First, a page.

I wouldn't put it past Apple to "innovate" like they have so much in the past. Look how far we have come from 3 years ago!!! A 1GB thumb drive cost over $125 and was considered large 3 years ago! Now 1GB costs less that $10 and 1TB is considered a reasonable of storage.



    I guess what I'm saying is that my friend that told me this information is very reliable. I absolutely trust that my friend knows what their talking about.



    MobileMe is most definitely an extremely relaxed "beta" for Clouded Leopard.



    Our storage devices can only get so cheap and so large in capacity before they need to innovate to the next level. Apple will be the first company (again) to innovate and push us to the next "big thing".
  • Reply 12 of 14
    brlawyerbrlawyer Posts: 828member
    Quote:
    Originally Posted by shadow View Post


    I don't believe this "rumor" is based on info from sources. This is made up stuff. Too lazy to elaborate why this is not going to be the next at.



    Not to mention that this whole "cloud" idea for storage and online apps is gonna burst just like the financial market in the next couple of years...a bag of hurt in terms of privacy and data protection, and as overrated/failed as tablet Windows PCs.
  • Reply 13 of 14
    shadowshadow Posts: 373member
    Quote:
    Originally Posted by atom000bomb View Post


    I wasn't assured 2011 would be a fixed date but was however told that is the aim year.



    But what your trying to tell me is that in 2-3 years our internet and our devices won't get any faster? So what we have right now will just be all we will ever get?



    I wouldn't put it past Apple to "innovate" like they have so much in the past. Look how far we have come from 3 years ago!!! A 1GB thumb drive cost over $125 and was considered large 3 years ago! Now 1GB costs less that $10 and 1TB is considered a reasonable of storage.



    I guess what I'm saying is that my friend that told me this information is very reliable. I absolutely trust that my friend knows what their talking about.



    MobileMe is most definitely an extremely relaxed "beta" for Clouded Leopard.



    Our storage devices can only get so cheap and so large in capacity before they need to innovate to the next level. Apple will be the first company (again) to innovate and push us to the next "big thing".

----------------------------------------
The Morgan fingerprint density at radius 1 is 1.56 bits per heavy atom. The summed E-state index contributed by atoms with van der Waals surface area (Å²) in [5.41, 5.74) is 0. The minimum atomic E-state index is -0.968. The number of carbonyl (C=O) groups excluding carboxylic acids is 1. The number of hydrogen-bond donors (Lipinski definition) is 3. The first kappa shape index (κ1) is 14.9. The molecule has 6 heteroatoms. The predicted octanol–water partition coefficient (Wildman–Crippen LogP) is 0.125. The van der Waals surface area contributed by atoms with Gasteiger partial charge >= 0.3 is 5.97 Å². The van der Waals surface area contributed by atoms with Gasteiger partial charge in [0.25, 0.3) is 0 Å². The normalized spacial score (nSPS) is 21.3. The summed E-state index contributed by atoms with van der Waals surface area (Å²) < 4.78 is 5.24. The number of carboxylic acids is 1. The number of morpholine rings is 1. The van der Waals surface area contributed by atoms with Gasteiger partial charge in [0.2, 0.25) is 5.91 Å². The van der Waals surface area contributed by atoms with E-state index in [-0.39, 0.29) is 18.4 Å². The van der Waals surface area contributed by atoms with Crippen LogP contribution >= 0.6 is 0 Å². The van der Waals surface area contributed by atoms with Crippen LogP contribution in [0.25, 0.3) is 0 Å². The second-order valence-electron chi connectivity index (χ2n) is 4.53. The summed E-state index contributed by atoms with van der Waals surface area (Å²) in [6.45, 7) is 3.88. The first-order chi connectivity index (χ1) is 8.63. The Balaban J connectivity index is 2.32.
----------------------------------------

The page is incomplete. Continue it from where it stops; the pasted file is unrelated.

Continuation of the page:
The main reasons I think Clouded Leopard is not going to happen:
    • Apple charges for MobileMe now. If they release an OS version that depends on it, it should be included in the OS price. This will also dramatically boost the required bandwidth.

    • Processors are going multicore. 2 years from now we will have 32+ cores on the CPU only, and there is GPGPU... SL sets the foundation for this. I don't see Apple suddenly changing direction.

    • The code name Cloded Leopard is lousy. I don't think Apple is going to stick to Leopard for a decade, unless they are scared that they are running out of cats

    The only reasonable possibility is the new sub-notebook integration with the main computer.
  • Reply 14 of 14
    MarvinMarvin Posts: 14,544moderator
    I don't think online services will ever be reliable enough that people would want to switch to online-only but I see companies trying things like this:



    http://www.onlive.com/



    Delivering high end video games to even the lowest end platform. If they can pull it off, there's no reason why they couldn't do the same with an OS so that people can use/try OS X out before switching. I actually don't think they will pull off onlive simply because of the resources per user issue but I use Leopard's screen sharing online and although it would need to be refined considerably, we're still talking about 1680 x 1050 over a 2Mbit connection in real-time with a bit of lag in the display here and there.



    This is a good way for Apple to show off software like ilife, Final Cut, Logic etc to PC users without them buying a Mac. Perhaps it could go to the extent that people setup online accounts and use it for simple tasks like maybe being able to edit images in an online Photoshop for their Bebo accounts.



    It won't replace OS X on the desktop but I could see a usable product from an online-only version of Leopard. Like video-games, it would be aimed at non-critical usage. If you lose your video game stats for example, it sucks but it's not a huge deal. If you lose the contents of your hard drive, it's a bit different.
Sign In or Register to comment.